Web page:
You're being compelled to do a job in an open-space environment that obviously includes call center activity and commotion, which requires substantial stretches of uninterrupted, intensely detail-oriented focus, as well as constant learning and invention throughout the course of a career. There will NEVER be a time when you've learned it all and get to mentally coast. Not if you're going to stay in software development. There's a good chance you'll be making your living in 5 years using a programming language you haven't even seen before today. It's a guarantee you'll be using frameworks you've never seen before. If your boss doesn't understand and acknowledge the technical demands of the job, I'd probably be polishing the ol' resume, networking and keeping an ear to the ground for other opportunities.

There NEED to be stretches of time when a programmer is unapproachable. This is not a problem. This is a requirement of the job. I'm a software architect and programmer myself, by the way. There are of course other times during the day when you need to be approachable.

Possible solution

What about putting the programmers in their own separate open space, out of view of customers and out of view of the customer service folks. You'd still be right around the corner, still part of the larger team. But your function is different. Why not a separate space? This could even be a space set apart with one straight high cubicle wall, like a simple room divider.

Boundaries matter

It sounds like the power to set boundaries that allow you to excel at your particular profession with its own particular requirements is being wrested out of your hands. Responsibility without power sucks. Sure, it's only headphones, no big deal, right? Refer back to my admonition to study "flow."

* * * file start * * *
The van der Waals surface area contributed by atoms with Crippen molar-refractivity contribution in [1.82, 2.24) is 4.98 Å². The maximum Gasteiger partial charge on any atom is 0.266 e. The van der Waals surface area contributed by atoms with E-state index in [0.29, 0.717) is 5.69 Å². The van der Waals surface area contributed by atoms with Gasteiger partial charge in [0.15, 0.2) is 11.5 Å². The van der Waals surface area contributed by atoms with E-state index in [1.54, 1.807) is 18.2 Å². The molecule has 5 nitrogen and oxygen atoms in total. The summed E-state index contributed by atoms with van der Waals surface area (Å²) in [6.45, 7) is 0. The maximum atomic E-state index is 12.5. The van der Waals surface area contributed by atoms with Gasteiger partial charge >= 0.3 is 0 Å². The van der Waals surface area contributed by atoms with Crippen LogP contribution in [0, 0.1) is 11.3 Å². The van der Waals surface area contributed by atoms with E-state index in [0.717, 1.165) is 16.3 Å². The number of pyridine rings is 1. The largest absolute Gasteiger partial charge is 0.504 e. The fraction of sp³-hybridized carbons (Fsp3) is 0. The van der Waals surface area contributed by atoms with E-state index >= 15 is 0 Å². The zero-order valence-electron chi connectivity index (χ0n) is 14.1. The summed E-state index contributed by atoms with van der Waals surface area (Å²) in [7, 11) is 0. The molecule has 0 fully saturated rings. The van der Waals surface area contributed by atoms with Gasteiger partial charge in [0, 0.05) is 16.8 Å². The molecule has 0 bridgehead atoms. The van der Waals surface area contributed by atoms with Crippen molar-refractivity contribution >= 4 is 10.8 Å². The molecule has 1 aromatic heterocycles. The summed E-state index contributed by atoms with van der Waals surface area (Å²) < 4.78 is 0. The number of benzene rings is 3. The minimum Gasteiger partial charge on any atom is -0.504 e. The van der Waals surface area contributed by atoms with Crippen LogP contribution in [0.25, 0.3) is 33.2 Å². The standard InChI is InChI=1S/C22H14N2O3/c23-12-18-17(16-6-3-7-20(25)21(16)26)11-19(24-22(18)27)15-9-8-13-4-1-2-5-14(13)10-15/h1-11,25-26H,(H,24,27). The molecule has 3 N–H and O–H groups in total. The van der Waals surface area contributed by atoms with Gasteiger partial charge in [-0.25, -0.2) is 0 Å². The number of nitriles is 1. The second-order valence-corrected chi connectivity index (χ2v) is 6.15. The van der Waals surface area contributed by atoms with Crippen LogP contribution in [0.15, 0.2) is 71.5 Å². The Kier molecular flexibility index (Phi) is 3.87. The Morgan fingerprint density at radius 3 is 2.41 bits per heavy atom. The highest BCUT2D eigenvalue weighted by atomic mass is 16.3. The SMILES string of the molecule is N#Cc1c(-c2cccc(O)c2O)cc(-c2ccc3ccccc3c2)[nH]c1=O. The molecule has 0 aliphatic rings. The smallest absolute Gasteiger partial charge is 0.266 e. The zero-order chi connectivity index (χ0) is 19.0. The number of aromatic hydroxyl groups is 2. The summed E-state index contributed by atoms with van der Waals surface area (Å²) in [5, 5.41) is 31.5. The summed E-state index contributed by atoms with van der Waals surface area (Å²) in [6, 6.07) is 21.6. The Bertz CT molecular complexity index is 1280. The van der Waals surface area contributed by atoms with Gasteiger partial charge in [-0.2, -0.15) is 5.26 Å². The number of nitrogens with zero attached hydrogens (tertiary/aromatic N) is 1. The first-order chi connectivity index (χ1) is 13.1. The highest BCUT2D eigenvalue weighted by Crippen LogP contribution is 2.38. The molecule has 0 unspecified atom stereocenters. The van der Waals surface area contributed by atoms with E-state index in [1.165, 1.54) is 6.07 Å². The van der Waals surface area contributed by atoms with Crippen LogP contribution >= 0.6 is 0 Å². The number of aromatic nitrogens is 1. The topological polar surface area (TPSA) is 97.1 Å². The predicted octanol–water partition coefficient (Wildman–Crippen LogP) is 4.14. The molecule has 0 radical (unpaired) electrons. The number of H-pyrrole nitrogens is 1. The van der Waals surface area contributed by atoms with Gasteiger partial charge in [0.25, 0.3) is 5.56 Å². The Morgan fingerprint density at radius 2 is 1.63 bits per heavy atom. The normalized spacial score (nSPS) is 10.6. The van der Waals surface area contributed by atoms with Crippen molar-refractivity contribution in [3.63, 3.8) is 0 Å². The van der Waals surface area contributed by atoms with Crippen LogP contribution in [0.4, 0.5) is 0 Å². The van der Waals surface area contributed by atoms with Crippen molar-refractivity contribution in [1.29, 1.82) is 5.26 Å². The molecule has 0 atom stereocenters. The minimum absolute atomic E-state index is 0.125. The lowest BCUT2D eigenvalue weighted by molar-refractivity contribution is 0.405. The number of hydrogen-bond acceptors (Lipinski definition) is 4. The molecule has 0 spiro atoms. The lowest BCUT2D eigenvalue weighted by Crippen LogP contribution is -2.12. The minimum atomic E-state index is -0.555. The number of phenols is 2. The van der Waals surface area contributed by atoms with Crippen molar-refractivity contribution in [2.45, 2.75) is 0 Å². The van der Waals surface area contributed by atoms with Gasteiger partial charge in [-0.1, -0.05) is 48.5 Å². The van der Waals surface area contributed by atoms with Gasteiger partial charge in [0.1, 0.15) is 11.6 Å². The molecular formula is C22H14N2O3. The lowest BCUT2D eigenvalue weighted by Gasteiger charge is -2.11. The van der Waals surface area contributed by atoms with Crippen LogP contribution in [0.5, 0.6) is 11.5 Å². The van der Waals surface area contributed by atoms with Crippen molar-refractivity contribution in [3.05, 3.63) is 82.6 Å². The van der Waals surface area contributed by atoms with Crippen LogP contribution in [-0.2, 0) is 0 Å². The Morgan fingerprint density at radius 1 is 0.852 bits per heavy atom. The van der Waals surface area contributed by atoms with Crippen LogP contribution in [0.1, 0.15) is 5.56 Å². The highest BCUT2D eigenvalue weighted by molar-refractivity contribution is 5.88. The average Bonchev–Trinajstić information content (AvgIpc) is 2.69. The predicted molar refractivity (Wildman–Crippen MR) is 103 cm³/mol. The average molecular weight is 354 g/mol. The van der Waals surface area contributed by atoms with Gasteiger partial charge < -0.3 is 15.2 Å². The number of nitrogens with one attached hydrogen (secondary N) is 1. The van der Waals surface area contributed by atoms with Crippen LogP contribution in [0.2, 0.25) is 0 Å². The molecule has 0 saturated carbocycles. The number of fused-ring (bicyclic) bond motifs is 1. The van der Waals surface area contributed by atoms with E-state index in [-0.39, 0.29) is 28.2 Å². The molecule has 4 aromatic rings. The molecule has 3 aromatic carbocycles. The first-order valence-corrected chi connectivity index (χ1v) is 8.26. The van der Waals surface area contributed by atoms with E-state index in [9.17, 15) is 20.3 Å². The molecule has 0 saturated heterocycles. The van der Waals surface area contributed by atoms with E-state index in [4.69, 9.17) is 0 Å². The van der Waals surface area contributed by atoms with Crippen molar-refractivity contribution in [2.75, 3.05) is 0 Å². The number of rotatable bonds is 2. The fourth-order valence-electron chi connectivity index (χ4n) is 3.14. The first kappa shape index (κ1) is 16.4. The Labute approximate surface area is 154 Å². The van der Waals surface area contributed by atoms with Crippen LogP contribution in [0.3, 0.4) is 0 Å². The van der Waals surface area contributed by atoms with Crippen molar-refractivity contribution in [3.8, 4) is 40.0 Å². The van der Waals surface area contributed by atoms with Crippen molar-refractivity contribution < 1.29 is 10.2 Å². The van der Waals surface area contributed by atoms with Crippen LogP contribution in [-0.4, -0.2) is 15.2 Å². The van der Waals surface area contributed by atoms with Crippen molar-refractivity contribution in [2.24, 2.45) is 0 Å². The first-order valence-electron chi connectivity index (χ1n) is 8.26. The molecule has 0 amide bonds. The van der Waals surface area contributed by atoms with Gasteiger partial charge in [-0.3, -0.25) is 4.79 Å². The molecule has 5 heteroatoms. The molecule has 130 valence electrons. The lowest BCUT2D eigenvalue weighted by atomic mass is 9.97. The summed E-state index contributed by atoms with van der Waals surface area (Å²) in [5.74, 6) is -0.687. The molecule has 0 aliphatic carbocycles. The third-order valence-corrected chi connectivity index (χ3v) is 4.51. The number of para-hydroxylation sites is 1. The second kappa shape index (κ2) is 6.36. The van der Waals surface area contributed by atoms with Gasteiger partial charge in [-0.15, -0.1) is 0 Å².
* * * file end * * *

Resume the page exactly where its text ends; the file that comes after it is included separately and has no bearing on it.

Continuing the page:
Seriously, that's something tangible you might be able to approach your boss with.

I'm going to be stop short of calling the people complaining about how unfair it is that the programmers get to wear headphones when they can't "petty," but, well, I guess I just did. :-)

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    I don't see anything in this answer explaining how to go about challenging the rule, just reasons why you think it's bad. – Relaxed Sep 24 '16 at 10:40
  • I work as a software engineer at a place with a no headphones rule. People have tried and failed to change the rule. Personally I'm not sure how I feel about it. Trying to have conversations when people are wearing headphone feels more like an email conversation because of the faff of getting their attention, pausing the music etc etc. On the other hand, a lot of people do concentrate better with headphones. I agree with the answer that just wearing earplugs is probably as good a solution as you'll get. – matt helliwell Sep 24 '16 at 10:58